Most provincial and territorial occupational health and safety regulations require an employer to take all reasonable means to ensure the protection of their workers. The employer also has a reasonable expectation that employees should not be impaired on the job. The question then becomes when are employees impaired and whether, if they believe themselves to be impaired, they are required to inform their employer.

By Klayman & Company 21 Mar, 2017

Our need for passwords to access everything in our life has become pervasive. Every agency, every computer, every credit card, every smartphone requires an exponential explosion of letters, numbers, and symbols to secure all information from hackers, whether it is personal data or corporate information.

To complicate matters, it is no longer permissible (or advisable) on many sites to use a simple password that is easy to remember, such as a word or name. Instead you must create a password with numbers, special characters, upper and lower case letters, and a minimum length.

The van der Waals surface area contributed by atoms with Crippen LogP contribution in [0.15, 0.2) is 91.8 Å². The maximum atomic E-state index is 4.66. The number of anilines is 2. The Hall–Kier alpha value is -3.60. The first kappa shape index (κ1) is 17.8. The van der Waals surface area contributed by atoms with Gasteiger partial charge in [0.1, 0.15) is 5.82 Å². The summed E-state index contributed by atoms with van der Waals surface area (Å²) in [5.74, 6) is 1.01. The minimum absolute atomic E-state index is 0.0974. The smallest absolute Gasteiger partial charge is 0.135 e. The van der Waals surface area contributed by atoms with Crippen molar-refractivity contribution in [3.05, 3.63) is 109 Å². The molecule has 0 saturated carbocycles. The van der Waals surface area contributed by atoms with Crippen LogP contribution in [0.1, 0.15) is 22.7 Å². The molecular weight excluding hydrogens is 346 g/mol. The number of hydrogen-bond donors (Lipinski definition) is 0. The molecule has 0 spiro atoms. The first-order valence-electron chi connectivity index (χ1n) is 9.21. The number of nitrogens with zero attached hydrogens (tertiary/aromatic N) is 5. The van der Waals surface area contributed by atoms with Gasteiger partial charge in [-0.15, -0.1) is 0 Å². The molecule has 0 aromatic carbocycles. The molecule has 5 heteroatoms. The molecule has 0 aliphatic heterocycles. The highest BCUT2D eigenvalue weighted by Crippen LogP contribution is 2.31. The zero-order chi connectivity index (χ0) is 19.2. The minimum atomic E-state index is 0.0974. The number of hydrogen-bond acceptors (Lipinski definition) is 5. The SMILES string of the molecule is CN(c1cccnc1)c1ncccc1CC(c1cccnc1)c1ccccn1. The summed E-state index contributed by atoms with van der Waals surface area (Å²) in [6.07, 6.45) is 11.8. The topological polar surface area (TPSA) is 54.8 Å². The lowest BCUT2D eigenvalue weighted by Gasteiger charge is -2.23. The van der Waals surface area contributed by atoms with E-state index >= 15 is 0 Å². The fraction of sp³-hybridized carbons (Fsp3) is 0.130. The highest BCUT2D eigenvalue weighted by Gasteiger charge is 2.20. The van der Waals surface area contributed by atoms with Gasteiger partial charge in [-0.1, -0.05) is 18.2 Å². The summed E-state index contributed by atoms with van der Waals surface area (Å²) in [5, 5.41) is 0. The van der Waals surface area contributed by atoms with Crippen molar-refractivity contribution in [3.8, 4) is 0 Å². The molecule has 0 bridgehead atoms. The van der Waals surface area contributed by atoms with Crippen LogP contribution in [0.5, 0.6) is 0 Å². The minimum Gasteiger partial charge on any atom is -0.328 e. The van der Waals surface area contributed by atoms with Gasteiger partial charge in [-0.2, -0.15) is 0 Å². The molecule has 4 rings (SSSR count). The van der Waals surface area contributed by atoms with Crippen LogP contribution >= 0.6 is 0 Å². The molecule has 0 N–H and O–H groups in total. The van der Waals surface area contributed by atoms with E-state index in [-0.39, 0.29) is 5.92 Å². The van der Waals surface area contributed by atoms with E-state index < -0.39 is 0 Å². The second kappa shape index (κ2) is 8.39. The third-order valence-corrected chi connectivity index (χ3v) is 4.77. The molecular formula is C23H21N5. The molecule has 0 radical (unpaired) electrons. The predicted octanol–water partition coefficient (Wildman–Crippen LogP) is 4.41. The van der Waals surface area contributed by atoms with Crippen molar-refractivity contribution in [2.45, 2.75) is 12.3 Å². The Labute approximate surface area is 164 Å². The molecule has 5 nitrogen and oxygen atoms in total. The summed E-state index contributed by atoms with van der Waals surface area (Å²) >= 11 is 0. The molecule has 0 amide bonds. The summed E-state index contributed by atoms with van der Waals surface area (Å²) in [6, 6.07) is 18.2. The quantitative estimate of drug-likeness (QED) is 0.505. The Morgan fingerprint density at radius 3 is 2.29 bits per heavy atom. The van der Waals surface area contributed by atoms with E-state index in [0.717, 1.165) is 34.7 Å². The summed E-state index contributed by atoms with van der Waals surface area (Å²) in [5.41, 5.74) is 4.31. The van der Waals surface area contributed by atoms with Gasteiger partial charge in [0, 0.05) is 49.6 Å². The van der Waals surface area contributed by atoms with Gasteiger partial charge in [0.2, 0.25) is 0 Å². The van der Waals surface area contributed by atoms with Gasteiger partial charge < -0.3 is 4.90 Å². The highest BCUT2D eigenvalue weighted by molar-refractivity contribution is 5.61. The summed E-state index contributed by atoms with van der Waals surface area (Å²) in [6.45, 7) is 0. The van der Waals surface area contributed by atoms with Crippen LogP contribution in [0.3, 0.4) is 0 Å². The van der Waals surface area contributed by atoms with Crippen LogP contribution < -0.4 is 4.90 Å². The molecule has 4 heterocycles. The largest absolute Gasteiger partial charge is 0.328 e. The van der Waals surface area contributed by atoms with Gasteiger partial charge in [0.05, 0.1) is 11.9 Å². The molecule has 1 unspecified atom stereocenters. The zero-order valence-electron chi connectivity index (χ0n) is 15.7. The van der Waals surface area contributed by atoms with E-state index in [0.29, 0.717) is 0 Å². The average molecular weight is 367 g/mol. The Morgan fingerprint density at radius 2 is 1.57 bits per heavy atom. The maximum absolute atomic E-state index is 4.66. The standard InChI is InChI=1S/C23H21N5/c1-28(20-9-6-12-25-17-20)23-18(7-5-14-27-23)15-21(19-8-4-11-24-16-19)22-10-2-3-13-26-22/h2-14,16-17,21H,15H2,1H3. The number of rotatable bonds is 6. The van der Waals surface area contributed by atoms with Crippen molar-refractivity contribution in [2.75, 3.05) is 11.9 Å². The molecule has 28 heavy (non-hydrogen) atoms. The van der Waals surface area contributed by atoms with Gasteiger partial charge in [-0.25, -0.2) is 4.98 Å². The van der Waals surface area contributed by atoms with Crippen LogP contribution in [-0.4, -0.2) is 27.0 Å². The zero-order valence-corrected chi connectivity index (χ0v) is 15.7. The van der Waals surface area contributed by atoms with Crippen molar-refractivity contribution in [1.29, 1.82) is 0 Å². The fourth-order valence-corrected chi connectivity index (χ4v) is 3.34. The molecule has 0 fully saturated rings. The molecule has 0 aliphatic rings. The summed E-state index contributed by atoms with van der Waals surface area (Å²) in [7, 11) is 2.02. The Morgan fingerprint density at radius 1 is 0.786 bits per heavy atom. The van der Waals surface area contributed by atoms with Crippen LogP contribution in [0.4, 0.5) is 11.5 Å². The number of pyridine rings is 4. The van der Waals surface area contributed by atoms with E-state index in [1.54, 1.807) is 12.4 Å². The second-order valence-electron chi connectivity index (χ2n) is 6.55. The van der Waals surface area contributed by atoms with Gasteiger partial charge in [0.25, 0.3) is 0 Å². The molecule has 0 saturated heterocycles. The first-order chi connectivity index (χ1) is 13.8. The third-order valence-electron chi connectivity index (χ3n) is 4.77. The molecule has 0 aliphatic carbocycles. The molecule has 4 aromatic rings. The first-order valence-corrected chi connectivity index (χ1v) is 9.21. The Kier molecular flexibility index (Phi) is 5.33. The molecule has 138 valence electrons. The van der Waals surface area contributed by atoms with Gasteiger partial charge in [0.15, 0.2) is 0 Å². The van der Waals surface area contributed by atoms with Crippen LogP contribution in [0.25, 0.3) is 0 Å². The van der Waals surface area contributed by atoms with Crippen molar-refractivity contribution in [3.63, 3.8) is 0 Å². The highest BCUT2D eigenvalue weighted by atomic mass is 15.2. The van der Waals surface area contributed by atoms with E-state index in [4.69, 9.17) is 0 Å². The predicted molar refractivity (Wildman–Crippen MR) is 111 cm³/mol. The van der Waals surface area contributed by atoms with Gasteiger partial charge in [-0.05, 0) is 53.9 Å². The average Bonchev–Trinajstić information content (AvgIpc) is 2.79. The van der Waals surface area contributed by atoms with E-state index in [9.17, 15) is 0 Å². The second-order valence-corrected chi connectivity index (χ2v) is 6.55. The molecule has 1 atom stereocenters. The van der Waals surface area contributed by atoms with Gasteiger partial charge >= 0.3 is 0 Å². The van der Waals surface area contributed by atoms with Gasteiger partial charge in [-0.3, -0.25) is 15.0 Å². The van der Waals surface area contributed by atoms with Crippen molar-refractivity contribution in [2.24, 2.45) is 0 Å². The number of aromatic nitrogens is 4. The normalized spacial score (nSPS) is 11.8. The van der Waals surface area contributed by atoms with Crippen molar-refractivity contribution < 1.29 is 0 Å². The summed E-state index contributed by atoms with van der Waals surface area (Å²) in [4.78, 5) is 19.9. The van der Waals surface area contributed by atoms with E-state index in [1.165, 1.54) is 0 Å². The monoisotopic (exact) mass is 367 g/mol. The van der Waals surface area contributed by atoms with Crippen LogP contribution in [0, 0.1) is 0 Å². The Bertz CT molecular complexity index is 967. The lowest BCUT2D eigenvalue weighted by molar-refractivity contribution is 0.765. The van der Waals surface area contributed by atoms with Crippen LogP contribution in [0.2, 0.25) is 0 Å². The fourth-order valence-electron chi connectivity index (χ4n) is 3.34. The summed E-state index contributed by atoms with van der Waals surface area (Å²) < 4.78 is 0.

One study suggests the average individual has at least 25 Internet-accessible accounts with passwords, while other sources suggest that number could be substantially higher. Is it any wonder that most individuals will, whenever possible, assign the same password to as many accounts as they can? Hackers know this and once they compromise one account, it often doesn’t take long to gain access to your other accounts.

Use Different Passwords

The best means of protecting your personal information is to use a different, unguessable password for every account. Most password management software includes the ability to generate passwords, and then store them for you. The beauty of using a password manager is that you only have to remember one password to access all of the passwords you need to remember.